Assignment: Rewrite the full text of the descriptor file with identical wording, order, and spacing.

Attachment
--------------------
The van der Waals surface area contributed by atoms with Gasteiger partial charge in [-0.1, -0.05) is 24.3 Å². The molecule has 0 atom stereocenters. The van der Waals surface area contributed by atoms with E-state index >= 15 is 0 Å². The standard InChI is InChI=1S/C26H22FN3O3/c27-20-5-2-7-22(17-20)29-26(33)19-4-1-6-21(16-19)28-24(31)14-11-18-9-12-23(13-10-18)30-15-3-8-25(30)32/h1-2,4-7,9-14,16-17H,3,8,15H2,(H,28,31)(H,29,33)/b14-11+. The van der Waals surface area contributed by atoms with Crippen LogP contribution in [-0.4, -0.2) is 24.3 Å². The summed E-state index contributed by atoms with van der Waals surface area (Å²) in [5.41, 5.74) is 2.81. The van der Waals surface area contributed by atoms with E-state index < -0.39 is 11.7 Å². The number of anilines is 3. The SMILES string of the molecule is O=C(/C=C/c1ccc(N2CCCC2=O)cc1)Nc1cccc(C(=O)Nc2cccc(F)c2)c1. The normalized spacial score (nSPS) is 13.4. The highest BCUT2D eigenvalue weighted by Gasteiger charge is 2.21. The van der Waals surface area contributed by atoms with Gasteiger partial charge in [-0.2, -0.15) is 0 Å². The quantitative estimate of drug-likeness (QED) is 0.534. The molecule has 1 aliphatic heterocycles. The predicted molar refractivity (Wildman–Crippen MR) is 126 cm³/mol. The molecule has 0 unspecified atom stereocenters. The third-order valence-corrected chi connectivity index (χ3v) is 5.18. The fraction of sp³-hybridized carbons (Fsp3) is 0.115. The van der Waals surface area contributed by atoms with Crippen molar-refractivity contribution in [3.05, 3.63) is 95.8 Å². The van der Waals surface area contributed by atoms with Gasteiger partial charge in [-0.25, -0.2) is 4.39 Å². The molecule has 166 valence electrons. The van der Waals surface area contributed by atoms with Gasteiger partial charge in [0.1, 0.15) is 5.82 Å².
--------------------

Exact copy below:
The van der Waals surface area contributed by atoms with Gasteiger partial charge in [-0.1, -0.05) is 24.3 Å². The molecule has 0 atom stereocenters. The van der Waals surface area contributed by atoms with E-state index >= 15 is 0 Å². The standard InChI is InChI=1S/C26H22FN3O3/c27-20-5-2-7-22(17-20)29-26(33)19-4-1-6-21(16-19)28-24(31)14-11-18-9-12-23(13-10-18)30-15-3-8-25(30)32/h1-2,4-7,9-14,16-17H,3,8,15H2,(H,28,31)(H,29,33)/b14-11+. The van der Waals surface area contributed by atoms with Crippen LogP contribution in [-0.4, -0.2) is 24.3 Å². The summed E-state index contributed by atoms with van der Waals surface area (Å²) in [5.41, 5.74) is 2.81. The van der Waals surface area contributed by atoms with E-state index < -0.39 is 11.7 Å². The number of anilines is 3. The SMILES string of the molecule is O=C(/C=C/c1ccc(N2CCCC2=O)cc1)Nc1cccc(C(=O)Nc2cccc(F)c2)c1. The normalized spacial score (nSPS) is 13.4. The highest BCUT2D eigenvalue weighted by Gasteiger charge is 2.21. The van der Waals surface area contributed by atoms with Gasteiger partial charge in [-0.2, -0.15) is 0 Å². The quantitative estimate of drug-likeness (QED) is 0.534. The molecule has 1 aliphatic heterocycles. The predicted molar refractivity (Wildman–Crippen MR) is 126 cm³/mol. The molecule has 0 unspecified atom stereocenters. The third-order valence-corrected chi connectivity index (χ3v) is 5.18. The fraction of sp³-hybridized carbons (Fsp3) is 0.115. The van der Waals surface area contributed by atoms with Crippen molar-refractivity contribution in [3.05, 3.63) is 95.8 Å². The van der Waals surface area contributed by atoms with Gasteiger partial charge in [-0.25, -0.2) is 4.39 Å². The molecule has 166 valence electrons. The van der Waals surface area contributed by atoms with Gasteiger partial charge in [0.1, 0.15) is 5.82 Å².